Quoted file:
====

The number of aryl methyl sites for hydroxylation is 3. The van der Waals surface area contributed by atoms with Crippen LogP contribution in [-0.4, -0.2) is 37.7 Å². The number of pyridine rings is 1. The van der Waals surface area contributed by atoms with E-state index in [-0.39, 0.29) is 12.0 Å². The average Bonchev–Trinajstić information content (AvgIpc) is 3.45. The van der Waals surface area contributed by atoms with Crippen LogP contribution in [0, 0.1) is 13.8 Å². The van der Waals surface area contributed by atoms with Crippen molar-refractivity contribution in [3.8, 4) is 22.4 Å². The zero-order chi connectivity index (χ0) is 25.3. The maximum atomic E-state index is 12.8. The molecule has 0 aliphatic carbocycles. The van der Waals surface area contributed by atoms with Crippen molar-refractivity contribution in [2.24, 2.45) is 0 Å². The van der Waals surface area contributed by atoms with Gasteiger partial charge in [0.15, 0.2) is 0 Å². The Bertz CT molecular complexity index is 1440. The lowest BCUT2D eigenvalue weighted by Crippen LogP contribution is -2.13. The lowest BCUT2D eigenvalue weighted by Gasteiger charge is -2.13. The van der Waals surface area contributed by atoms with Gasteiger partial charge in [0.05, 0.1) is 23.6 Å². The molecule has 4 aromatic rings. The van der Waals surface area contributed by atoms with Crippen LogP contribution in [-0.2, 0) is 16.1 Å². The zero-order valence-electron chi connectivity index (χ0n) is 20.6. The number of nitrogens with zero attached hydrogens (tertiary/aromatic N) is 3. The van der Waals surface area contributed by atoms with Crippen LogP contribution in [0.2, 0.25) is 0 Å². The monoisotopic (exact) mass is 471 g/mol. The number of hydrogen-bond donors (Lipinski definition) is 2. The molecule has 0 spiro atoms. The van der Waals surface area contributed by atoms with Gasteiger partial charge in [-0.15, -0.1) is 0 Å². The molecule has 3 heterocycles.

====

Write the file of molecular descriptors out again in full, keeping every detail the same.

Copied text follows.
The number of aryl methyl sites for hydroxylation is 3. The van der Waals surface area contributed by atoms with Crippen LogP contribution in [-0.4, -0.2) is 37.7 Å². The number of pyridine rings is 1. The van der Waals surface area contributed by atoms with E-state index in [-0.39, 0.29) is 12.0 Å². The average Bonchev–Trinajstić information content (AvgIpc) is 3.45. The van der Waals surface area contributed by atoms with Crippen LogP contribution in [0, 0.1) is 13.8 Å². The van der Waals surface area contributed by atoms with Crippen molar-refractivity contribution in [3.8, 4) is 22.4 Å². The zero-order chi connectivity index (χ0) is 25.3. The maximum atomic E-state index is 12.8. The molecule has 0 aliphatic carbocycles. The van der Waals surface area contributed by atoms with Crippen molar-refractivity contribution in [2.24, 2.45) is 0 Å². The van der Waals surface area contributed by atoms with Gasteiger partial charge in [0.15, 0.2) is 0 Å². The Bertz CT molecular complexity index is 1440. The lowest BCUT2D eigenvalue weighted by Crippen LogP contribution is -2.13. The lowest BCUT2D eigenvalue weighted by Gasteiger charge is -2.13. The van der Waals surface area contributed by atoms with Gasteiger partial charge in [0.05, 0.1) is 23.6 Å². The molecule has 4 aromatic rings. The van der Waals surface area contributed by atoms with Crippen LogP contribution in [-0.2, 0) is 16.1 Å². The zero-order valence-electron chi connectivity index (χ0n) is 20.6. The number of nitrogens with zero attached hydrogens (tertiary/aromatic N) is 3. The van der Waals surface area contributed by atoms with Crippen LogP contribution in [0.2, 0.25) is 0 Å². The monoisotopic (exact) mass is 471 g/mol. The number of hydrogen-bond donors (Lipinski definition) is 2. The molecule has 0 spiro atoms. The van der Waals surface area contributed by atoms with Gasteiger partial charge in [-0.15, -0.1) is 0 Å². The molecule has 3 heterocycles.